You cannot expect to change the status quo for yourself and then expect those you victimize not to play by the new rules you have created. You cannot expect to be able to discard the rule of law in favor of the rule of force and have those you target not respond in kind.

    If your side is going to use the power of the state to punish those with whom they disagree with politically, then suck it up when the other side does the same damned thing. You opened this can of worms.

    And it was hardly unique. You wrote a whole bunch of new rules redefining what is acceptable in political discourse. Well, you really aren’t going to like it when the other side starts playing by those same rules.

  8. al-Ameda says:

    @Bob The Arqubusier:

    If your side is going to use the power of the state to punish those with whom they disagree with politically, then suck it up when the other side does the same damned thing. You opened this can of worms.

    What’s this ‘your side’ started this, bullsh**?

    This kind of thing goes on periodically all the time. Conservative groups urge boycotts of entertainers who are not ‘correct enough’ by their standards (Dixie Chicks etc). Liberals do this over states that refuse to recognize equal rights for all citizens, etc. It’s a time honored tactic. You’re right that sometimes there are unintended consequences, but that’s always the case.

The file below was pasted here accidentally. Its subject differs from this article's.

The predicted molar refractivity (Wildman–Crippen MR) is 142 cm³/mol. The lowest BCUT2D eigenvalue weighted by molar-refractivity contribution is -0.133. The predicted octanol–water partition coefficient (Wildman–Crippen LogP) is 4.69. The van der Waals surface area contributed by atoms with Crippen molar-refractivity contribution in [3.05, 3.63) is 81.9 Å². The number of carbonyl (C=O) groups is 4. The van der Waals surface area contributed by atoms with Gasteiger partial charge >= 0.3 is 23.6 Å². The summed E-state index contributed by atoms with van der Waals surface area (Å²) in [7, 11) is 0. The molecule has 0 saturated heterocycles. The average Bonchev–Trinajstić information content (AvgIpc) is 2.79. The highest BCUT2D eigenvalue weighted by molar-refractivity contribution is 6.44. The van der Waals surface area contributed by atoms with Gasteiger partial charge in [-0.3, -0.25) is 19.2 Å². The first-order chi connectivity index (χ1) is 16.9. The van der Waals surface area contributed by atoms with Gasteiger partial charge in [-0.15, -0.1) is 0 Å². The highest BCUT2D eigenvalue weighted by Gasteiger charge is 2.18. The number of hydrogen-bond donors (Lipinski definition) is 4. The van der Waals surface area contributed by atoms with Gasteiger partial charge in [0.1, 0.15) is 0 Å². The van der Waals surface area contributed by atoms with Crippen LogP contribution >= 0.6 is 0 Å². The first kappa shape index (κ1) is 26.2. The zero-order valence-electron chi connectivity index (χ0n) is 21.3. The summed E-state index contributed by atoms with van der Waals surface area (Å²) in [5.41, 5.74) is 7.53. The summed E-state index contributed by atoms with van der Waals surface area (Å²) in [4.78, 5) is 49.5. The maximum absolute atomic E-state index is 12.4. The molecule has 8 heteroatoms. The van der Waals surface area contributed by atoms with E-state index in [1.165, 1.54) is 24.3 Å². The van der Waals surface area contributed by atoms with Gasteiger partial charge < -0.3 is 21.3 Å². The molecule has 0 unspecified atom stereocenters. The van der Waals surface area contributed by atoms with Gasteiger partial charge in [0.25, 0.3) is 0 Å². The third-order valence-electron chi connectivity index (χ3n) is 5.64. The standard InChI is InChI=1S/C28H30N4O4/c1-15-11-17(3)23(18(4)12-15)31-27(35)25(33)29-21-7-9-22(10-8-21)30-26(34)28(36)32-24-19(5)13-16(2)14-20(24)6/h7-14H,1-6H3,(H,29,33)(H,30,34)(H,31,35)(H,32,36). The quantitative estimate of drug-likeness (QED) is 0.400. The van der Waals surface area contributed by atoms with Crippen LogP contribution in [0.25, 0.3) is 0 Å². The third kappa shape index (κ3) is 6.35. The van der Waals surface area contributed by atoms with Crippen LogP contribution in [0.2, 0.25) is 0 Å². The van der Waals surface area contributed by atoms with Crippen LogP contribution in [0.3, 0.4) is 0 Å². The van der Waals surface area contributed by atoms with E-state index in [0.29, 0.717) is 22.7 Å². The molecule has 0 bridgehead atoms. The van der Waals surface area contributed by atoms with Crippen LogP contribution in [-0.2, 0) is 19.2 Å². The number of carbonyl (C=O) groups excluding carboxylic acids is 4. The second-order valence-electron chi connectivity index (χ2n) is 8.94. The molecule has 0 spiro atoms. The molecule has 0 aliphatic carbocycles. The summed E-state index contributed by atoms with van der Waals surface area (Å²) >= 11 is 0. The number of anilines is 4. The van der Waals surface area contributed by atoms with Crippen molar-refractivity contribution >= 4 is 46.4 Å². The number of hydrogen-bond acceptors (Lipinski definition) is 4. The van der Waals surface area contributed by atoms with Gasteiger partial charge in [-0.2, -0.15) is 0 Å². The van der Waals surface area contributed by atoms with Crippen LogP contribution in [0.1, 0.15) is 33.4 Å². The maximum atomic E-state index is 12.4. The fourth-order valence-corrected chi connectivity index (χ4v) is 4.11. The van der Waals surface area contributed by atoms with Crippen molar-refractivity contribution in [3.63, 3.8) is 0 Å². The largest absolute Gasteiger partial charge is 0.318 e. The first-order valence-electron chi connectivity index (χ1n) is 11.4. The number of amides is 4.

Yes, I’m pleased that Delta backed out of giving preference to NRA travelers. And, perhaps with Georgia threatening to rescind tax credits and tax abatements Delta will end up moving to another state. We’ll see.

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  9. Bob The Arqubusier says:

    @al-Ameda: What part of “using government power” did you miss? Here, I’ll repeat it.

    The STATE of California announced that any company that bid on building the border wall would be banned from any state contracts. And I don’t recall anyone on the left saying one word against it. I certainly didn’t see any discussion of it here (but I could be mistaken).

    That opened the floodgates. If one side is going to start using governmental power to punish companies for the apparent political consequences of their business decisions, then the other side is going to start doing it, too.

    And it’s probably escaped your notice (conveniently), but Republicans control more states than the Democrats…

  10. al-Ameda says:

    @Bob The Arqubusier:

    And it’s probably escaped your notice (conveniently), but Republicans control more states than the Democrats…

    And it probably escaped your notice (conveniently) that that Trump, despite Republican control of over 30 states, got 2.9M votes less than the Democratic Party candidate.